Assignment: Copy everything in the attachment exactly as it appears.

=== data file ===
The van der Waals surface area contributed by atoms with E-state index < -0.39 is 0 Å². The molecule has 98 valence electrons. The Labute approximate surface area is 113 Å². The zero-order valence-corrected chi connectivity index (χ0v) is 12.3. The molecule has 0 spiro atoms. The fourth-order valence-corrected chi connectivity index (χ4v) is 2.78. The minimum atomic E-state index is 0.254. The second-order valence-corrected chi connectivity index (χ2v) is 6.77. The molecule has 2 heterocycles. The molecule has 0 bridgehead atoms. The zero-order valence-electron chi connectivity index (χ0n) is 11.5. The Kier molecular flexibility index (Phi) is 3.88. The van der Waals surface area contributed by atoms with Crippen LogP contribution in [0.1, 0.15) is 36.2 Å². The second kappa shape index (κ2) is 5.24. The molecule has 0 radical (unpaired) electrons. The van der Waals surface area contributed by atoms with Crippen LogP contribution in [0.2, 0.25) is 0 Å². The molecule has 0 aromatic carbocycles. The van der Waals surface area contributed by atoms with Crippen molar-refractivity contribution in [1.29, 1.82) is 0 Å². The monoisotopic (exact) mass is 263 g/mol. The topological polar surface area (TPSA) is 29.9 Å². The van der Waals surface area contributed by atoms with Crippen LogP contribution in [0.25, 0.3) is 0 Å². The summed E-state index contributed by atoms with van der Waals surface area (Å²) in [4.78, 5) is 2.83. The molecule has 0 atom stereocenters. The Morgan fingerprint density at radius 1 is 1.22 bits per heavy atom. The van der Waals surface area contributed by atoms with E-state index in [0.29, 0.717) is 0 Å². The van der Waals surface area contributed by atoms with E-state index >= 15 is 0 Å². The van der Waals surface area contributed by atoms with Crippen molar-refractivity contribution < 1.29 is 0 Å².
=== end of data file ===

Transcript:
The van der Waals surface area contributed by atoms with E-state index < -0.39 is 0 Å². The molecule has 98 valence electrons. The Labute approximate surface area is 113 Å². The zero-order valence-corrected chi connectivity index (χ0v) is 12.3. The molecule has 0 spiro atoms. The fourth-order valence-corrected chi connectivity index (χ4v) is 2.78. The minimum atomic E-state index is 0.254. The second-order valence-corrected chi connectivity index (χ2v) is 6.77. The molecule has 2 heterocycles. The molecule has 0 bridgehead atoms. The zero-order valence-electron chi connectivity index (χ0n) is 11.5. The Kier molecular flexibility index (Phi) is 3.88. The van der Waals surface area contributed by atoms with Crippen LogP contribution in [0.1, 0.15) is 36.2 Å². The second kappa shape index (κ2) is 5.24. The molecule has 0 radical (unpaired) electrons. The van der Waals surface area contributed by atoms with Crippen LogP contribution in [0.2, 0.25) is 0 Å². The molecule has 0 aromatic carbocycles. The van der Waals surface area contributed by atoms with Crippen molar-refractivity contribution in [1.29, 1.82) is 0 Å². The monoisotopic (exact) mass is 263 g/mol. The topological polar surface area (TPSA) is 29.9 Å². The van der Waals surface area contributed by atoms with Crippen LogP contribution in [0.25, 0.3) is 0 Å². The summed E-state index contributed by atoms with van der Waals surface area (Å²) in [4.78, 5) is 2.83. The molecule has 0 atom stereocenters. The Morgan fingerprint density at radius 1 is 1.22 bits per heavy atom. The van der Waals surface area contributed by atoms with E-state index in [0.29, 0.717) is 0 Å². The van der Waals surface area contributed by atoms with E-state index >= 15 is 0 Å². The van der Waals surface area contributed by atoms with Crippen molar-refractivity contribution < 1.29 is 0 Å².